Technology may always be changing, but the Industry 4.0 revolution is here to stay.
Flow-Rite details its journey designing and implementing IoT technology in webinar.
Watch the webinar recap here.
Yet, with Industry 4.0 technology firmly taking hold in the manufacturing sector, many companies are unsure about how to best integrate the technology into their operations. From product development to people development, Industry 4.0 is forcing manufacturers to embrace their inner “FIO” capabilities and “Figure It Out.”
Navigating through the implementation of Industry 4.0 technology, and how that implementation impacts the larger workforce, was a key discussion topic during a recent webinar, hosted by the Michigan Manufacturing Technology Center-West and MiBiz. The webinar, titled “The Future of Work in Michigan’s Manufacturing Sector” featured advice and commentary from both the manufacturing and technology side of Industry 4.0.
During the webinar Todd Hart, president of Flow-Rite Controls, detailed how the company, a manufacturer of water control products for a variety of markets, implemented a sophisticated IoT technology into lead-acid batteries. Part of that journey involved hiring Joe Bennett, a software development manager with Complete Automation Resource, to help implement IoT technology into the Flow-Rite’s operations.
“When I look at Industry 4.0 technology, I look at it as a reinvention of the manufacturing in the United States,” Bennett said during the webinar. “I would say anyone out there contemplating it, just get started. You’re not going to learn unless you just get started.”
During its journey, Flow-Rite faced challenges transforming from a traditional manufacturer to one that integrates sophisticated sensors and into its products and developing the software to run them. Specifically, Flow-Rite implemented a series of smart sensors and designed software to monitor lead acid batteries used in forklifts. Their BatterySteward actively tracks water levels inside lead acid batteries to provide predictive maintenance data. The system also monitors core indicators such as temperature, voltage and impact. The technology syncs ups via bluetooth to the companies wifi network or via cellular data.
A FOCUS ON PEOPLE
To implement its BatterySteward technology, Flow-Rite made sure it rallied its employees around the central goal of creating and implementing an IoT technology. The company worked to knock down existing silos in its organization and brought in a variety of technology experts to educate the workforce on Industry 4.0 solutions.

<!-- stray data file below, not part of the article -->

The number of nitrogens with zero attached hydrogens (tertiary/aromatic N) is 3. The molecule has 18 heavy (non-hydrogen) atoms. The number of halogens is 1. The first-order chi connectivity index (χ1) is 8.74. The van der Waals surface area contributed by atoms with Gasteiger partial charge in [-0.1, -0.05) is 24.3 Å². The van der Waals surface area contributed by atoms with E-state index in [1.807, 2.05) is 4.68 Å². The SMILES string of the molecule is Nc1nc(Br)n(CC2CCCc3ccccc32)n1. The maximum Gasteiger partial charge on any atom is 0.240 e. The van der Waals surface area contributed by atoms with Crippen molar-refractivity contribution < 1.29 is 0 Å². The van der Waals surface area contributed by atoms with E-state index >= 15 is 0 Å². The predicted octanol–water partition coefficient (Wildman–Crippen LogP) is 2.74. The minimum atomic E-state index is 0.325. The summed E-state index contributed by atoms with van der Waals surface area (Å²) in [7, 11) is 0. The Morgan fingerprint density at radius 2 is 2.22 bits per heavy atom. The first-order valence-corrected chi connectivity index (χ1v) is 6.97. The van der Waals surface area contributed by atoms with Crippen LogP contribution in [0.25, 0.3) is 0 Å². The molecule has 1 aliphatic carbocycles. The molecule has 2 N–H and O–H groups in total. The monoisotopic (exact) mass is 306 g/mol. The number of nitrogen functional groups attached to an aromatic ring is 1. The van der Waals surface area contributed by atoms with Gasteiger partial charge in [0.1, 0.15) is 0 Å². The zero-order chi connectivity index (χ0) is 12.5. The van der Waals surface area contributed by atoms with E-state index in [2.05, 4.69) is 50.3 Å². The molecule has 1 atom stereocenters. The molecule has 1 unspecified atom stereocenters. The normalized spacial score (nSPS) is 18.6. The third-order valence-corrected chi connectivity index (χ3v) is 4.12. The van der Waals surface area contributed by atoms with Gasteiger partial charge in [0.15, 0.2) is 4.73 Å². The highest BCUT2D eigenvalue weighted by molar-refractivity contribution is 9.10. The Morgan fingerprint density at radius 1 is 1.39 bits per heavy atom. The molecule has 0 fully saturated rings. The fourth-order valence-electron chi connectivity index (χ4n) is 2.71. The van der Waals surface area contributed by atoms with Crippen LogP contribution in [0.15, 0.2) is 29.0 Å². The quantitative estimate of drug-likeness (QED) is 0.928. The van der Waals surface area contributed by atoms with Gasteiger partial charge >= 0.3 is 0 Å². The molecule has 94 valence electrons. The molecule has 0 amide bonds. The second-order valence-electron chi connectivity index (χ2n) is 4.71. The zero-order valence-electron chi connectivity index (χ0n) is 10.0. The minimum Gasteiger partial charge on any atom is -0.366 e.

Collaboration was key. Instead of approaching the technology from the traditional engineering approach where products shift between, engineering, design, sales and other individual aspects of the business, Flow-Rite allowed its teams hands-on experience with the product throughout the entire development process.
“This is going to be cross functional project,” Bennett said. “No matter what it will probably touch every part of your business.”
During the webinar, Bennett noted that senior leadership should play a key role in breaking down silos and ensuring the entire company remains focused on the goal of implementing IoT technology.
To find workers with the necessary digital and technological skills to launch BatterySteward, Flow-Rite opted to hire primarily those workers who fit with the company culture. Hart noted that while workers needed baseline expertise in technology, the manufacturer made its hiring decisions on culture, opting to train workers where necessary to bring them up-to-speed on the technology.
“It’s definitely been a journey with getting people on board,” Hart said. “But also, getting our other folks who may have been doing more mechanical research and design and moving them into this space … as it relates to going inside a lead acid battery was a pretty good learning curve for them.”
Outside of the talent component, the Flow-Rite team learned a number of lasting lessons during the design and implementation process for BatterySteward.
Key to its launch was learning how to quickly pivot and change the design, technology or other components within the project. Several times, challenges such as the availability or performance of sensors required Flow-Rite to return to the “drawing board” and reassess the product.
“Once you get into IOT, there are so many options,” Bennett said. “When we’re doing product development, I think there were a lot of times when we needed to go back to the drawing board. And when I say go back to the drawing board, I mean, think about do we really need this. Is it worth the time and effort to do the development or is it better to just get it out in the field right away so you can start getting some knowledge and feedback from the customers.”
Most importantly, Hart suggested any manufacturer interested in IoT technology should focus on communication with the rest of the workforce during the development and implementation process. In particular, Hart stressed the importance of creating a culture of belief within the organization. Flow-Rite began its IoT journey four years ago and is now just gaining traction in the market, Hart said. To maintain motivated, the entire organization must coalesce and be steadfast in its beliefs regarding the technology.
“The most important piece of all of it is the communication piece,” Hart said. “Understanding that it’s not an overnight journey and just communicating all that over and over again.”